Opel designer Mark Adams rehearses his line before the Geneva debut of the Opel Insignia.

Opel could definitely use a lift. The once-grand European automaker has been struggling for years, and it didn’t help when General Motors announced last month that it was likely to sell the German-based brand to France’s PSA.

That deal was announced just a day before the opening of the annual Geneva Motor Show, but as far as Opel was concerned, the big news was the launch of two critical new products, the Crossland X crossover, and the newly redesigned Insignia.

The latter sedan is, in itself, particularly important because it not only lands a new family sedan in product-hungry Opel showrooms, but it also offers a strong hint of what’s to come when GM’s Buick brand unveils its own Regal sedan at the New York International Auto Show next month.

Despite the sale of Opel – which will be completed later this year – Buick could become increasingly dependent upon the German sibling, at least for a few more years. But while that may complicate matters from a business perspective, those viewing the new Insignia have reason to be pleased.

(For more details on the Opel sale, Click Here.)

The Opel sedan adds 92 mm to its wheelbase, or about 3.6 inches. That said, the overall length will be roughly the same, thanks to shortened overhangs. But the new geometry translates into a roomier passenger compartment and improved cargo capacity. And with the new Insignia shedding nearly 400 pounds of mass, fuel economy should rise while handling is expected to improve.

Another look at the Insignia.

The new Opel Insignia adopts a lower roof line, and the car also appears to sits lower, with what comes across as a wider, more sporty stance. There are new, more catseye-like headlamps, and a more upright grille. The sheet metal is distinguished by what Opel designers have dubbed a “sweepspear,” a deep crease that rises from near the base of the front door, and the way through the rear wheel arch.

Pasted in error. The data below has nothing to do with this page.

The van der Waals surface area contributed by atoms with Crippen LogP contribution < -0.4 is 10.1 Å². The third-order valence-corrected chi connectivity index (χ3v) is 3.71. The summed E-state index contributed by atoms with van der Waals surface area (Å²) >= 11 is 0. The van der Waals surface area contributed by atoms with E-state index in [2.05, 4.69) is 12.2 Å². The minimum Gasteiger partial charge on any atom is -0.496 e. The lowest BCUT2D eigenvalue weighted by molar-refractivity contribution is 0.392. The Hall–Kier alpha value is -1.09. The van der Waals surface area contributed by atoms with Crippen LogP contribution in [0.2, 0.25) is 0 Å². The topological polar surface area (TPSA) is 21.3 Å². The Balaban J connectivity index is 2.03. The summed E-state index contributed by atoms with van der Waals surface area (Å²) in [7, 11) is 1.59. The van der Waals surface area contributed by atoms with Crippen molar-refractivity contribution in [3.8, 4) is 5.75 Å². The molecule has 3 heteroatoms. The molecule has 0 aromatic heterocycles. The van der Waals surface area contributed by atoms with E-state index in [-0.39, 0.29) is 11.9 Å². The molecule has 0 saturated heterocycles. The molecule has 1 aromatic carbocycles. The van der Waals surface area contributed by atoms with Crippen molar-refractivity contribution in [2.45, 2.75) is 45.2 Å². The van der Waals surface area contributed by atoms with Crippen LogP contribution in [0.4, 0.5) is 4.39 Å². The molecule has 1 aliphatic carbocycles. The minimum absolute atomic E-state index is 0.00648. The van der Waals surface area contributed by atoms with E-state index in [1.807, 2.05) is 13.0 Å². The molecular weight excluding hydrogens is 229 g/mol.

(Wrapping up the Opel sale could take years, create challenges for Buick. Click Here for more.)

Opel will eventually add a wagon version of the new Insignia to its line-up, a body style many expect also will reach the U.S. market. If so, it would mark the first Buick wagon since the brand phased out its Century and Roadmaster versions two decades ago.

For Europe, the Opel Insignia will get an array of gasoline and diesel engines, all the way up to a 256-horsepower 2.0-liter gas turbo and 306-hp V-6. Gearboxes include an eight-speed automatic It will also be offered with a torque-vectoring all-wheel-drive system designed to not only improve traction but also to help steer through turns.

We could see the turbo and V-6 powertrains land in the Buick Regal, as well. Currently, the model offers both a 2.0-liter turbo and a 2.4-liter naturally aspirated inline-four.

The American model is expected to share some of the strong design cues of the Insignia, albeit with Buick’s badge, grille and a few other design details.

The new Opel sedan will add a variety of high-tech features, including forward collision warning, lane keeping assistant, a 360-degree surround view camera and a more advanced OnStar system. Don’t be surprised to see most of those included with the next Buick Regal, as well.

In Europe, the price tag is expected to start as low as $25,500. In the U.S., the current Buick Regal carries a base MSRP of $27,065.

Plans call for Regal to be produced in Europe, by Opel, and then shipped to the States. That strategy now appears to be under review, and some sources report GM could switch that to one of its plants in China – the same strategy used for the Buick Envision. But that likely wouldn’t happen for several years.

How close will the Buick Regal be to the new Opel Insignia? We’ll find out at the New York show next month.

(Live from Geneva! For complete coverage of the 2017 auto show, Click Here.)

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